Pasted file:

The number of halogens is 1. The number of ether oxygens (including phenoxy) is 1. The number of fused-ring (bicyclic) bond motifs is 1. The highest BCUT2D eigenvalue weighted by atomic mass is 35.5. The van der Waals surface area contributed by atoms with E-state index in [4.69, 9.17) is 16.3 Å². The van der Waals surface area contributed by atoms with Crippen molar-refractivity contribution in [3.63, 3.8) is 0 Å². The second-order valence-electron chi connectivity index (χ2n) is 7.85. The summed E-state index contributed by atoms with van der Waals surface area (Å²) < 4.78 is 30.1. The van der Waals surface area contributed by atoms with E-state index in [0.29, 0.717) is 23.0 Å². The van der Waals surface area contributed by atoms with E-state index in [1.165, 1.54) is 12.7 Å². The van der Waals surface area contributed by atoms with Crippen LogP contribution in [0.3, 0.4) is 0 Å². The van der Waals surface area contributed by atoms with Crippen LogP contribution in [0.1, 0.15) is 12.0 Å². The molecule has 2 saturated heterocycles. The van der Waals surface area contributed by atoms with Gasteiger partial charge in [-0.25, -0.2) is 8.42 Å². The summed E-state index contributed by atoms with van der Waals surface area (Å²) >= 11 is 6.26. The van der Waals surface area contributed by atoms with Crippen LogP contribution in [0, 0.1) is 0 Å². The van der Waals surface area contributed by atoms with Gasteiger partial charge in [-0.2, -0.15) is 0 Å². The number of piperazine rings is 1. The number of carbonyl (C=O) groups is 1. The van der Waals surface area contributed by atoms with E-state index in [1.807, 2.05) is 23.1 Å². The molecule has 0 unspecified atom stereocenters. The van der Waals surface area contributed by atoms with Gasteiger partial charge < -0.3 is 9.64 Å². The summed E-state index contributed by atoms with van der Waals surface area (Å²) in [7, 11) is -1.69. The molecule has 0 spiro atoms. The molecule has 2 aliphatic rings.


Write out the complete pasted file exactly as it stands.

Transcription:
The number of halogens is 1. The number of ether oxygens (including phenoxy) is 1. The number of fused-ring (bicyclic) bond motifs is 1. The highest BCUT2D eigenvalue weighted by atomic mass is 35.5. The van der Waals surface area contributed by atoms with E-state index in [4.69, 9.17) is 16.3 Å². The van der Waals surface area contributed by atoms with Crippen molar-refractivity contribution in [3.63, 3.8) is 0 Å². The second-order valence-electron chi connectivity index (χ2n) is 7.85. The summed E-state index contributed by atoms with van der Waals surface area (Å²) < 4.78 is 30.1. The van der Waals surface area contributed by atoms with E-state index in [0.29, 0.717) is 23.0 Å². The van der Waals surface area contributed by atoms with E-state index in [1.165, 1.54) is 12.7 Å². The van der Waals surface area contributed by atoms with Crippen LogP contribution in [0.3, 0.4) is 0 Å². The van der Waals surface area contributed by atoms with Crippen LogP contribution in [0.1, 0.15) is 12.0 Å². The molecule has 2 saturated heterocycles. The van der Waals surface area contributed by atoms with Gasteiger partial charge in [-0.25, -0.2) is 8.42 Å². The summed E-state index contributed by atoms with van der Waals surface area (Å²) >= 11 is 6.26. The van der Waals surface area contributed by atoms with Crippen LogP contribution in [0, 0.1) is 0 Å². The van der Waals surface area contributed by atoms with Gasteiger partial charge in [-0.2, -0.15) is 0 Å². The number of piperazine rings is 1. The number of carbonyl (C=O) groups is 1. The van der Waals surface area contributed by atoms with E-state index in [1.807, 2.05) is 23.1 Å². The molecule has 0 unspecified atom stereocenters. The van der Waals surface area contributed by atoms with Gasteiger partial charge < -0.3 is 9.64 Å². The summed E-state index contributed by atoms with van der Waals surface area (Å²) in [7, 11) is -1.69. The molecule has 0 spiro atoms. The molecule has 2 aliphatic rings.